Is all industrial design software the same?

Mike Hudspeth from Machine Design talks about what to look for in ID software. Today there are many. Besides Alias ($25,000), good packages include Rhino ($895), ICEM ($2,300 and up), NX (a lot, depending on what bundle you pick), and even SolidWorks ($3,995). So besides price, how do you decide? The only significant differences between programs are capability and interface. When selecting ID software, look for these capabilities:

Free-form surfaces is the absolute most important thing to look for. Any kind of modeler builds 3D models, but a free-form modeler lets you create flowing lines and biomorphic shapes for visual excitement that in some cases make the product work.

Good sketching. I don’t mean parametric sketching, but drawing as if with pencil on paper — that is, a way to roughly and quickly capture your ideas. In other words, the legendary paper napkin. Make sure the software includes bitmap-creation tools.

High-quality rendering. When you’ve spent a lot of time designing a great product you want to show it off. Good renderings are often a great way to do this. But, believe it or not, they can be a problem too. When a rendering is too good, the customer sometimes thinks it’s a real photo of a physical product and asks for accelerated delivery. Also, it’s preferable to see models portrayed in the materials they will be made of. This helps you wrap your mind around the model for better understanding.

File export. Most times customers ask for models they can use in their software of choice. Make sure what you buy can export in as many different formats as possible. Especially look for stereolithography (STL) export. These days, it’s an absolute must.

Lastly, when it comes to the interface, once you’ve selected the program that will do what you need, see how it accomplishes tasks. A difficult-to-use interface might provide more power but limit users to whomever can figure it out. Look for simple and obvious. Look for what you can live with.

14 Comments

  • e-paz says:

    Alias ($25,000)???
    I think that the price does not match the product. My humble opinion is that the rhino has the best cost-benefit relationship, and that is one of the programs easier interface

  • TH says:

    Would be interesting to see a table of the software packages on the market and the features that were mentioned, to be able to see which of them fit the requirements best, and what you get if you have less money to spend (I have no clue about these, but assume that the more expensive packs can do more stuff than the cheaper ones).

  • adam says:

    All CAD is cheap when put next to its productivity. If a CAD package makes me twice as fast as a designer, then the package is technically “worth” the same as my salary (as an alternative to paying another designer full time to achieve the same effect). So all CAD packages are “reasonably” priced, it’s just a matter of how much more efficient you want to be.

    Modo is a fast renderer, and a decent sub-d modeler. It’s handy for visualization of organic forms, not so much for more “structural” forms.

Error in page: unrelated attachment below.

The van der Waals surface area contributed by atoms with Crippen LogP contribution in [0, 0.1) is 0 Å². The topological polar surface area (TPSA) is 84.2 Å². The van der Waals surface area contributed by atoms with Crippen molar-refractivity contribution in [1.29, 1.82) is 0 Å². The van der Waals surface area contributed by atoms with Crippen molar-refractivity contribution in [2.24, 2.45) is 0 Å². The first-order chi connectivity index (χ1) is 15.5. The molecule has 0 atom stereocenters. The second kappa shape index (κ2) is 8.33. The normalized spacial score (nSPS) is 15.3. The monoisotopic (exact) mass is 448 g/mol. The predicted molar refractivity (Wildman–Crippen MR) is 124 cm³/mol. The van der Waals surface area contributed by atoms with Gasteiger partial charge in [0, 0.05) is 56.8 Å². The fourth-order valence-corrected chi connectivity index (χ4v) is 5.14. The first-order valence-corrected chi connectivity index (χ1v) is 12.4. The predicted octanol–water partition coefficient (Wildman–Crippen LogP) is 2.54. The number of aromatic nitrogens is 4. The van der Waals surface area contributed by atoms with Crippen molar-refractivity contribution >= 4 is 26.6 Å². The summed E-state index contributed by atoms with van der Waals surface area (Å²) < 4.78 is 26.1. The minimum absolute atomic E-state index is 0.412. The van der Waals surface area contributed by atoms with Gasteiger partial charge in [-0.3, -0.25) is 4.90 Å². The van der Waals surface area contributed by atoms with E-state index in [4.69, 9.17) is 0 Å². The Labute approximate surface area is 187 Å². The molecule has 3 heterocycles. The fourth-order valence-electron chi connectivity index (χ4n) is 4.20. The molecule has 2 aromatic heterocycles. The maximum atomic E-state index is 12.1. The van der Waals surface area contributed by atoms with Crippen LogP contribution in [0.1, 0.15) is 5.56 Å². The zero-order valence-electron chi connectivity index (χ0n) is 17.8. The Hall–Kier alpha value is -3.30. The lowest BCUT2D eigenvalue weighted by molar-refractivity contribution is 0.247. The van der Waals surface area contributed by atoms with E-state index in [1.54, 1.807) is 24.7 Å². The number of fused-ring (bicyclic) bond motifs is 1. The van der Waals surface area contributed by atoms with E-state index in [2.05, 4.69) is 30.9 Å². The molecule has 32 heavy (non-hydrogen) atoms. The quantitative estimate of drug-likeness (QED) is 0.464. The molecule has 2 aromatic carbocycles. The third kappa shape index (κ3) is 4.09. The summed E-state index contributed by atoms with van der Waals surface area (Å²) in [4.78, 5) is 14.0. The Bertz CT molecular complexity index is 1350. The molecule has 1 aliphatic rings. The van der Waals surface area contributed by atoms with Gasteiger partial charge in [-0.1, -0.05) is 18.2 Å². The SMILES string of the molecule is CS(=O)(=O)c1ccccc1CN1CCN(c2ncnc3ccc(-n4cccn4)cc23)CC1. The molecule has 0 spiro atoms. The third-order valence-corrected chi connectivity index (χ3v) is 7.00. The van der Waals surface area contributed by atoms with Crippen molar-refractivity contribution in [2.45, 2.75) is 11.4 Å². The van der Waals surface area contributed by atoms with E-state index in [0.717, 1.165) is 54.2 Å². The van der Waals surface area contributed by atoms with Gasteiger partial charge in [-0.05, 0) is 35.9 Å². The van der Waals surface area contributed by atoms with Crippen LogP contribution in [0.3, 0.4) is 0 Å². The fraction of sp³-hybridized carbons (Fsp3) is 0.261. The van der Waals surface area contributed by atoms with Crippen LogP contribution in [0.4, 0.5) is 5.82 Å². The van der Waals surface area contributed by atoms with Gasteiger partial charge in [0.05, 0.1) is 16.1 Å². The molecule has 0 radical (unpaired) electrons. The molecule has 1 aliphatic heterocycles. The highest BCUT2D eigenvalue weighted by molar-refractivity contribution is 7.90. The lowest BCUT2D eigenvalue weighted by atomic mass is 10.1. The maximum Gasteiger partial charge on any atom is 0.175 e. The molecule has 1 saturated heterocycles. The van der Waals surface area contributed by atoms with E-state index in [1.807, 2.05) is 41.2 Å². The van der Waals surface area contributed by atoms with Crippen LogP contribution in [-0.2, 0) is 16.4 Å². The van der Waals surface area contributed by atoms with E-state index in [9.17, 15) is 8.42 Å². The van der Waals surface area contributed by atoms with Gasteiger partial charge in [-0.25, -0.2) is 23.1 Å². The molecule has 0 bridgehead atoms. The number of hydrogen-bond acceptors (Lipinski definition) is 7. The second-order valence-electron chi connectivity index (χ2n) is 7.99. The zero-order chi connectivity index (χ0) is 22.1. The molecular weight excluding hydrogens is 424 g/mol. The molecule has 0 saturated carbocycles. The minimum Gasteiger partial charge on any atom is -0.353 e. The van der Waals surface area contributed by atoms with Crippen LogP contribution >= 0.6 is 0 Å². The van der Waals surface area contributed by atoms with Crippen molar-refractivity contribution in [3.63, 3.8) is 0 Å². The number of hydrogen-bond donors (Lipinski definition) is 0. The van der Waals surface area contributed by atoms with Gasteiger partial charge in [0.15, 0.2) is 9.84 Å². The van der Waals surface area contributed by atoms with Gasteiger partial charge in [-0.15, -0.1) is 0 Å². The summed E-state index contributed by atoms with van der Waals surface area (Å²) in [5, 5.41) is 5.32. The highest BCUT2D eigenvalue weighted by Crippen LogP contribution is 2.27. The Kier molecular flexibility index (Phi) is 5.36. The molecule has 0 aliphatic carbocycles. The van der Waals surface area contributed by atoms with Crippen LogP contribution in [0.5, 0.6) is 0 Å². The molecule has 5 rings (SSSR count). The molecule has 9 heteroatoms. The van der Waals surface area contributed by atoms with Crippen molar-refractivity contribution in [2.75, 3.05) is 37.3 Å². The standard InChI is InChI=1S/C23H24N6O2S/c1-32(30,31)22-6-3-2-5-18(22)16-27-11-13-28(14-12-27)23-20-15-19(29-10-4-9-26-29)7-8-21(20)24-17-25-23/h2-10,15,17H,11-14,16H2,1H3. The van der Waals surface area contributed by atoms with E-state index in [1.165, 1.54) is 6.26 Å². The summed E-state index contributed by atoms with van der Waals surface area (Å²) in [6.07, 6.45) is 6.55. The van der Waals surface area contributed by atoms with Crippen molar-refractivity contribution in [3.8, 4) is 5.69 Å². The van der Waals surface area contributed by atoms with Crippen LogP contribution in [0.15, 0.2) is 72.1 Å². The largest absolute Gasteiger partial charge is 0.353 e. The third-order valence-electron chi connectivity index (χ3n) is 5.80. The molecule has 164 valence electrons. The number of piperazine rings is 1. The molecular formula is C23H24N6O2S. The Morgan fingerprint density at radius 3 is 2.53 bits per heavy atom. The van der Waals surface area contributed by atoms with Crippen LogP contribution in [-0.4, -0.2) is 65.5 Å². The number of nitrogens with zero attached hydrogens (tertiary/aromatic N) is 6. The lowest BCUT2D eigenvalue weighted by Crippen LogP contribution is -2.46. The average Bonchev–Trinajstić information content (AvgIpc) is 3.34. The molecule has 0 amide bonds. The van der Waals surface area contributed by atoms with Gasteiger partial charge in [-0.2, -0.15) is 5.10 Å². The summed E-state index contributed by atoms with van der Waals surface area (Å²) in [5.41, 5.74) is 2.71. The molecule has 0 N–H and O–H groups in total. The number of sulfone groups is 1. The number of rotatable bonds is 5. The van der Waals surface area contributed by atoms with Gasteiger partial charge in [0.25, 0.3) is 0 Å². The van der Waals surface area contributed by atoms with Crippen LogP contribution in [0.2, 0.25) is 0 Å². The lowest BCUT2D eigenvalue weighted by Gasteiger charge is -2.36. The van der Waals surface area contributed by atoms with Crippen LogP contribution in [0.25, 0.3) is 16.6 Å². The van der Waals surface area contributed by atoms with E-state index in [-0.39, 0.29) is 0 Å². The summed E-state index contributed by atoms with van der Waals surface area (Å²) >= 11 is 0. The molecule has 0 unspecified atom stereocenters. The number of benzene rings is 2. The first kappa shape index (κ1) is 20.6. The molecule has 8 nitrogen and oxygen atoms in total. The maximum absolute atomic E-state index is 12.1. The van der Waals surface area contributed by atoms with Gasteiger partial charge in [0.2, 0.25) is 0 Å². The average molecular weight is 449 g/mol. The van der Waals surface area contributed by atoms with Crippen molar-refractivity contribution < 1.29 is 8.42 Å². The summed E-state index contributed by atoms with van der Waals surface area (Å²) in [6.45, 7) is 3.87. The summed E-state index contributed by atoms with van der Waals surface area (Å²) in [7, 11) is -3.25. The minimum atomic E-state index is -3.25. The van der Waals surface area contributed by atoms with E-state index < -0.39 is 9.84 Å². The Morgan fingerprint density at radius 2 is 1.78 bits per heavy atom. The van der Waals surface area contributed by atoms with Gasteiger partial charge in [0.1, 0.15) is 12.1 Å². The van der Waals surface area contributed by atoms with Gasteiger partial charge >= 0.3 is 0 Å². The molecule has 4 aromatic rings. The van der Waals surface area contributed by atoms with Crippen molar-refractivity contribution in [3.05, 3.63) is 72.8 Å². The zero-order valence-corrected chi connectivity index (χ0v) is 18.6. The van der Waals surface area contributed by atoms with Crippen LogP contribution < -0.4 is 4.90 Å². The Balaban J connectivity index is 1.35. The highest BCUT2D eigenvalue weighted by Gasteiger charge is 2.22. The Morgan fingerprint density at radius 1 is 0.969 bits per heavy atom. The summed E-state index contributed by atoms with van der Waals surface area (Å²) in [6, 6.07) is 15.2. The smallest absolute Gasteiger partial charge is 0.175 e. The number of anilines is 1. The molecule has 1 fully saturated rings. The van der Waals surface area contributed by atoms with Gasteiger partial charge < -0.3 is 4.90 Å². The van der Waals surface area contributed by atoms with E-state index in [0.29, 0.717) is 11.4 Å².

Rhino is a great, cheap, digital pencil. It’s advantages are its disadvantages too. Alias is an excellent package in terms of functionality, it’s terrible in terms of its learning curve and instability.

    SolidWorks is a very nice package with limited surfacing capabilities. NX5 is similar, but much more robust for larger manufacturing/engineering tasks (built on the same kernel as SolidWorks). CATIA V5 is a fantastic surfacing/engineering package, but it’s very expensive and difficult to learn.

    I’ve worked professionally with all of these platforms, and there are people who swear by each one. It’s a matter of what you need. For my money, I’d go with V5 any day. But lets not forget about good ol’ pencil, paper, and a ball of clay. There’s no faster way to explore a concept without the constraints that CAD imposes.

    • Rooivalk says:

      I understand Blender is free and now the beta version looks more similar to Cinema 4D, but from my research it isn't appropriate for ID because you can't relate the designs to measurements. (Production precision)

    • Rooivalk says:

      I understand Blender is free and now the beta version looks more similar to Cinema 4D, but from my research it isn't appropriate for ID because you can't relate the designs to measurements. (Production precision)

  • Strata gives you an Adobe-like interface, plugs-in to Photoshop CS3 Extended, you can save out 3D PDFs, 3D web pages, 3D models from photos of existing models, etc.

    If you want ease of use and something that works like an Adobe app check out Strata.

    http://www.strata.com

  • Rony John says:

    3D MAX is simply the best around..

    • AdamS says:

      Too right, 3DS all the way, although not for line or spline work, generally I do all 2D in AutoCAD. I also don’t use the MentalRay render engine as there are better engines for Max

  • Jables says:

    mighty vray

  • hanz says:

    i just have two graphics softwares in my computer, Autocad 2008 and 3D Max 2008 and its just about anything i need. im all set!

  • ehsan says:

    MODO IS THE BEST ONE.it is like MAc osx compaing to rubbish windows os.

  • ehsan says:

    MODO IS THE BEST ONE.it is like MAc osx compaing to rubbish windows os.

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